Media Fact Checking Makes a Comeback

Posted on December 06, 2016 by Lisa Allocca 0 Comments

TRUTH.jpgOver the past five years, we have seen media fact checking dwindle to virtually nothing. The reason for this is mostly financial – advertising dollars are down significantly and cutbacks hit across the board. One of the functions that has been nearly wiped out is fact checking.

That is changing. Last week as I was reviewing with my public relations team the status of “high visibility” media placements - feature stories in national outlets as well as broadcast stories – I was pleased but somewhat surprised to hear that every single story we were working on had been fact checked. Yeah!

The Big Hole in Media

So, what is happening?

Entrepreneurs, listen up. There is a huge hole in our media. There is a need to get back to basics. A need for fact-based reporting and more importantly balanced analysis that is currently going unfulfilled. Journalists should not trust what has been written solely online or what the newswires are reporting. Journalists should take a skeptical view of every piece of information shared with them and all facts need to be confirmed by two reliable sources.

Impact of Fake News

The rise of fake news in our share-first society and the general public’s inability to determine what is fake and what is making an impact on how we perceive news and has come under increased scrutiny over the past several months.

What is fake news? Fake news is an umbrella term and encompasses several different versions of the truth. Fake news are websites that intentionally publish hoaxes and disinformation to drive web traffic. Fake news includes satirical sites that self-identify as humor outlets. Sometimes it is not readily apparant that these sites are satirtical. Fake news also comes from mainstream media that alters the facts and data to serve a particular point-of-view. Intentionally leaving out context for quotes or editing critical pieces of audio and video that provide context are not necessarily factually inaccurate but neither does it provide a balanced view of the situation.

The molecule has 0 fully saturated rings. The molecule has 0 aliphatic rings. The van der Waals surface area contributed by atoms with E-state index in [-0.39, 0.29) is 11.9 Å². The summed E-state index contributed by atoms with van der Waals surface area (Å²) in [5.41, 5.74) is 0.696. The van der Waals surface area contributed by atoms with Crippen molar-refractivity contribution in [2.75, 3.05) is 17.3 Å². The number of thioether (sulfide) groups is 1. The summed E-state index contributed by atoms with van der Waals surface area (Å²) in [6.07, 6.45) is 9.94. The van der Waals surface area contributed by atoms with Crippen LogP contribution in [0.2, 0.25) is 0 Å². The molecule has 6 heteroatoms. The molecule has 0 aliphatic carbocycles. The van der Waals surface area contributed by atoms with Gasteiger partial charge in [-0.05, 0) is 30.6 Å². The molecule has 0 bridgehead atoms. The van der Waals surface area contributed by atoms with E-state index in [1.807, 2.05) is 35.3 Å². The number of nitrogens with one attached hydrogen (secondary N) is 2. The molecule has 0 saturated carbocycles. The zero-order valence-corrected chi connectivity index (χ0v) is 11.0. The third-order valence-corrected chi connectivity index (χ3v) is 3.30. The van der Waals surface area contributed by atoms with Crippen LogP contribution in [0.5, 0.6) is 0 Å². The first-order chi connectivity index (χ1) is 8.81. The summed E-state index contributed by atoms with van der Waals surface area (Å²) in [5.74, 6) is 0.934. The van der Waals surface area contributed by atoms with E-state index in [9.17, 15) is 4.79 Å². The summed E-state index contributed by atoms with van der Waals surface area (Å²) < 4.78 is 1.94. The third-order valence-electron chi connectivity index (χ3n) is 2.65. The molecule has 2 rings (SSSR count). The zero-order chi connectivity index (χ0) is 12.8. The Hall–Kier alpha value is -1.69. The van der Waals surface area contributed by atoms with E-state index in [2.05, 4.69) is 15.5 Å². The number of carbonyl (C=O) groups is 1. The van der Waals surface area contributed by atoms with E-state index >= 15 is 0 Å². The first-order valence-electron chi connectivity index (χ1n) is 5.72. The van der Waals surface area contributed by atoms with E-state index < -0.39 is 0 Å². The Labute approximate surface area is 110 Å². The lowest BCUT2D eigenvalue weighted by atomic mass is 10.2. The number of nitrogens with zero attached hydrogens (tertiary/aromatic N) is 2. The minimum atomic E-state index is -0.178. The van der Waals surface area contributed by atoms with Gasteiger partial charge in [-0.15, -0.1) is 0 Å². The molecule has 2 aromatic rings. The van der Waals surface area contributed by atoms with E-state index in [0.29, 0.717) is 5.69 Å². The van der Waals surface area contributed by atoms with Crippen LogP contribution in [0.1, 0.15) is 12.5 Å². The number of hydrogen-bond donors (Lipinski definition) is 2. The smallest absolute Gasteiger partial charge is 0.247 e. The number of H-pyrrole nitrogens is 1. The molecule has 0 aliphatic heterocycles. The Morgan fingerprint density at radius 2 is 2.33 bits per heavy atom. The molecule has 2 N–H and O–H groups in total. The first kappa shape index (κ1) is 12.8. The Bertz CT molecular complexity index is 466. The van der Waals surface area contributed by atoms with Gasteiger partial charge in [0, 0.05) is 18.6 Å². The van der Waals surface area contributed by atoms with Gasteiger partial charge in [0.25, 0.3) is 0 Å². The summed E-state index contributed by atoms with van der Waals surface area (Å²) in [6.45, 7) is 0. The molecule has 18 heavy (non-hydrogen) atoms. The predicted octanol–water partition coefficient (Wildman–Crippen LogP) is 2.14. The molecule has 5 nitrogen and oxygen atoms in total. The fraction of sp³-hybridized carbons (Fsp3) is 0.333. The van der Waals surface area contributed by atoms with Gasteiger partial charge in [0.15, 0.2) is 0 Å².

Some experts will point to data and claim that stories based on data is as close to the truth as you will get. However, the media still needs to be able to choose the correct data sets, run the analysis, and interpret the data. As we recently saw with the last U.S. Presidential election, data is easily manipulated to support almost any desired point of view.

Fact Checking Makes a Comeback

A journalist’s job is to deliver facts to their audience so they can make informed choices. Distorted facts or blatant omissions are adding to the confusion rather than presenting the information to clarify issues. That is not journalism. Accuracy in fact checking will help media outlets develop trust with their readers.

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Tags: Public Relations